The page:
We All Owe: A Review of Margaret Atwood’s Payback: Debt and the Shadow Side of Wealth

David F. Smydra Jr.

Anansi, $15.95 (paperback)

Few things are so easily defined by their negative as debt. Debt is what we lack—but with a cruel twist.

“You are free to draw or not to draw,” says Thomas Mann’s mystic, Cipolla, in “Mario and the Magician,” holding a deck of cards before an audience volunteer. “But if you draw, you will draw the right cards—the more certainly, the more wilfully obstinate your behaviour.”

This is debt. The moment we accept debt as an idea, we confront its grim reality. We are in it. Our only move is always a losing one.

“What is this ‘debt’ by which we’re so bedevilled?” Margaret Atwood asks in a collection of lectures titled Payback: Debt and the Shadow Side of Wealth. (1) “Like air, it’s all around us, but we never think about it unless something goes wrong with the supply.”

Atwood recalls earning her first cash in a baby-sitting gig by “wheeling a baby around in the snow.” As long as she “brought the baby back, alive and not too frozen,” she got twenty-five cents. Steady income soon meant a bank account and things called “balance” and “interest.” These puzzled the child Atwood. The adult Atwood uses the memory to reveal the immateriality of even our most fundamental institutions. “I knew from fairy tales such as Peter Pan that if you ceased to believe in fairies they would drop dead: if I stopped believing in banks, would they too expire? The adult view was that fairies were unreal and banks were real. But was that true?” (Atwood’s answer, which she plants in the endnotes: “It is in fact true that if you stop believing in banks they will expire.”)

Payback is less a chronological study of debt and more of a sequential mapping of Atwood’s own ideas and associations, whereby she leads the reader on a journey through the imaginative history of debt. The Egyptians, for instance, believed that the goddess Ma’at weighed the departed’s heart against “nothing less than the sum total of order in the universe.” But scales are just some of the historical iconography associated with balance—ledgers, arrows, and swords also figure prominently—and we don’t come by them lightly. In a swift rehashing of the Eumenides, Atwood explains how the “tit-for-tat blood feud” of Orestes, Electra, and Clytemnestra eventually yielded to the courts established by Athene, which are “presented as more enlightended and more civilized, recognizing as they do the payment for injuries in currencies other than blood; and the long chain of blood feuds—by which one death leads to another, ad infinitum—will be broken.”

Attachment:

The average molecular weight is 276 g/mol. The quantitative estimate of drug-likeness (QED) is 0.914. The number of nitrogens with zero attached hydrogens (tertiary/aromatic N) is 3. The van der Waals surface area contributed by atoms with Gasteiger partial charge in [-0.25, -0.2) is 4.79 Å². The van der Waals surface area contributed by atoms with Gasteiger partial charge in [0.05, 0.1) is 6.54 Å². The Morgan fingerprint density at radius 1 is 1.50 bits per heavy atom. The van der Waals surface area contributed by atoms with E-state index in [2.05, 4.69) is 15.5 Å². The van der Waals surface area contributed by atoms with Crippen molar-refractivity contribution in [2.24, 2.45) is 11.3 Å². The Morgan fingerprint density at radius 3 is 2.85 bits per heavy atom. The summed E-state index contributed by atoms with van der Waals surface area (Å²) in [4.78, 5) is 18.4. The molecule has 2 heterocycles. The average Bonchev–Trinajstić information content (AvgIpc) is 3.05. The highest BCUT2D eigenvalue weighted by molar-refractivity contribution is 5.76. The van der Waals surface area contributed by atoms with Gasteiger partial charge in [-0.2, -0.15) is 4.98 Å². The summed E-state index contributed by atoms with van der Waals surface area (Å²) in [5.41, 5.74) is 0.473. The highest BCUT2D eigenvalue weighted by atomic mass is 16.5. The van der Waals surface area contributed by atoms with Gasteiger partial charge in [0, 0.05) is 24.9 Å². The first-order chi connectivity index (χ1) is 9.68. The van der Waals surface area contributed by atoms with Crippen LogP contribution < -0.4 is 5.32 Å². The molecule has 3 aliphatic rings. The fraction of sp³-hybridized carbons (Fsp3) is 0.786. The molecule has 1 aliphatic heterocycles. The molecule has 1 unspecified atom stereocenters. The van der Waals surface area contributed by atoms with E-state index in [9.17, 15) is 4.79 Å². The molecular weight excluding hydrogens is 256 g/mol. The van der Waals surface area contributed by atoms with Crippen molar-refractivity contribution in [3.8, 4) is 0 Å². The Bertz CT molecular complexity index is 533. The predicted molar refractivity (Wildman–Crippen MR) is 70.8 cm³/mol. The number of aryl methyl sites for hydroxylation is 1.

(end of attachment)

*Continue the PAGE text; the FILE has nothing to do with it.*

Atwood identifies a common concept in multiple traditions. “This concept—that there is an underlying balancing principle in the universe, according to which we should act—appears to have been almost universal. In Chinese culture, it’s the Tao or the Way, in Indian culture it’s the wheel of karmic justice.” Given the natural inclination of the universe to seek balance, it follows that the relationship between creditor and debtor must aim toward balance as well: “Debtor and creditor are two sides of a single entity, one cannot exist without the other, and exchanges between them—in a healthy economy or society or ecosystem—tend toward equilibrium.”

Equilibrium, however, has hardly ever been the watchword of debtor-creditor relations. Each side has historically held the opposing party in harsh esteem, often to the extent of vilifying either lending or borrowing as sinful.

In fact, sin and debt are more than just related. Atwood tells us that in Aramaic, “the Semitic language that was spoken by Jesus, the word for ‘debt’ and the word for ‘sin’ are the same.” The Torah prescribes that debts be wiped clean every seven years; the early church deemed interest a grave sin. In time, the sin was on the other foot, and society played the wrathful god. Debtors’ prisons punished borrowers subsumed by their debts. Locks and bars elided the difference between “can’t pay” and “won’t pay.” Meanwhile, an entire religion crafted itself around the concept of debt. Christians worship a man who paid for their sins/debts so that they might live. Atwood writes, “There’s a pawnshop of the soul, it appears, where souls can be held captive but then, possibly, redeemed.” Better to take Polonius’ advice, from Shakespeare’s Hamlet: “Neither a borrower nor a lender be.” This runs precisely contrary to our modern directive, however. “(W)e are constantly told that borrowing is actually laudable because it turns the wheels of ‘the system,’” Atwood writes, “and that spending lots of consumer money keeps some large, abstract, blimpish thing called ‘the economy’ afloat.”